Article Text

Download PDFPDF

O-18 A qualitative exploration of advance care planning in patients with home NIV for COPD
  1. Emily Kavanagh,
  2. Hannah Billet,
  3. Jolene Brown,
  4. Maxwell Charles,
  5. Felicity Dewhurst,
  6. Elizabeth Flemming,
  7. Craig Gouldthorpe,
  8. Kate Howarth,
  9. Amy Huggin,
  10. Rachel Kiltie,
  11. Andrew Little,
  12. Francesca Mastaglio,
  13. Lucy Robinson,
  14. Grace Rowley,
  15. Lauri Simkiss and
  16. Donna Wakefiel
  1. National Institute for Health Research (NIHR), Health Education North East (HENE), North East Assisted Ventilation Service (NEAVS), North East Palliative Registrars Research and Education Alliance (NEPPRA)


Background The HOT-HMV study in 2017 demonstrated that patients with persistent hypercapnia following an exacerbation of chronic obstructive pulmonary disease (COPD) who received home non-invasive ventilation (NIV) benefitted from prolonged time to readmission. Advance care planning (ACP) is recognised as being able to improve palliative care outcomes for patients with COPD. This study aimed to explore the benefits of and barriers to ACP in patients with COPD on home-NIV and how barriers might be addressed.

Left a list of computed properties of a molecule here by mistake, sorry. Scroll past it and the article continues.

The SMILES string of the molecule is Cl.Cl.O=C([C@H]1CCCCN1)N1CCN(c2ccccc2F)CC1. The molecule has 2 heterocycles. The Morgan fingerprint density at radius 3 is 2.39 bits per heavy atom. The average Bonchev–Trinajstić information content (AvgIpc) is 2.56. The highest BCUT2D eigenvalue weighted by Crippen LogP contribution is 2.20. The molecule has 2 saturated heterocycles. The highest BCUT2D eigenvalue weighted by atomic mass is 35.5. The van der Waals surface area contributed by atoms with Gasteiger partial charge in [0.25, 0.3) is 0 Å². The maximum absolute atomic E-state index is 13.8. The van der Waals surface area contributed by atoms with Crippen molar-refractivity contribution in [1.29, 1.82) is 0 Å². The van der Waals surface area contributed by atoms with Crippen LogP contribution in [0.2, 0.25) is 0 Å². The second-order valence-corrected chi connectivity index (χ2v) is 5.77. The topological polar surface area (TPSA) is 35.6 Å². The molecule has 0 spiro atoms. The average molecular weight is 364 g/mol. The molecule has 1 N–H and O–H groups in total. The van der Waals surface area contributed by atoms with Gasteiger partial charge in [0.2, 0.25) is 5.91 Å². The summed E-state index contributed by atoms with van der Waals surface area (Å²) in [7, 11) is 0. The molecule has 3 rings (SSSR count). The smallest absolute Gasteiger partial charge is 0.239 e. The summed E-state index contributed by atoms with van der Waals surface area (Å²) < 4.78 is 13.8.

Methods Semi-structured qualitative interviews were conducted with health care professionals (HCP) from the North East Assisted Ventilation Service (NEAVS) (12 interviews) and with patients (11 interviews). Interviews were analysed using the principles of thematic analysis.

Results The findings emphasised the importance of ACP whilst also raising a number of challenges. NEAVS is a regional service therefore multiple local teams are also involved in patient care, resulting in a lack of clarity of responsibility for ACP conversations and geographical disparity with care continuity. HCP felt COPD patients were an under-served group both in medicine and society. They often have an uncertain disease trajectory resulting in difficulty in ascertaining appropriate timing for initiation of conversations. The patient group gave insights into the factors that affected their engagement in ACP discussions including high levels of anxiety and communication factors, notably a reduction in face-to-face consultations due to Covid-19.

Conclusions This study allowed us to map out many of the perceived challenges facing patients with COPD on home-NIV in carrying out meaningful and timely ACP. Being conscious of the challenges allows a deeper understanding and awareness of the importance of individualised ACP discussions. The study supports a review of the structure of similar services to formally incorporate ACP and assign responsibility. Formal palliative care involvement is also suggested, to provide both education for HCP and direct patient input.

Statistics from

Request Permissions

If you wish to reuse any or all of this article please use the link below which will take you to the Copyright Clearance Center’s RightsLink service. You will be able to get a quick price and instant permission to reuse the content in many different ways.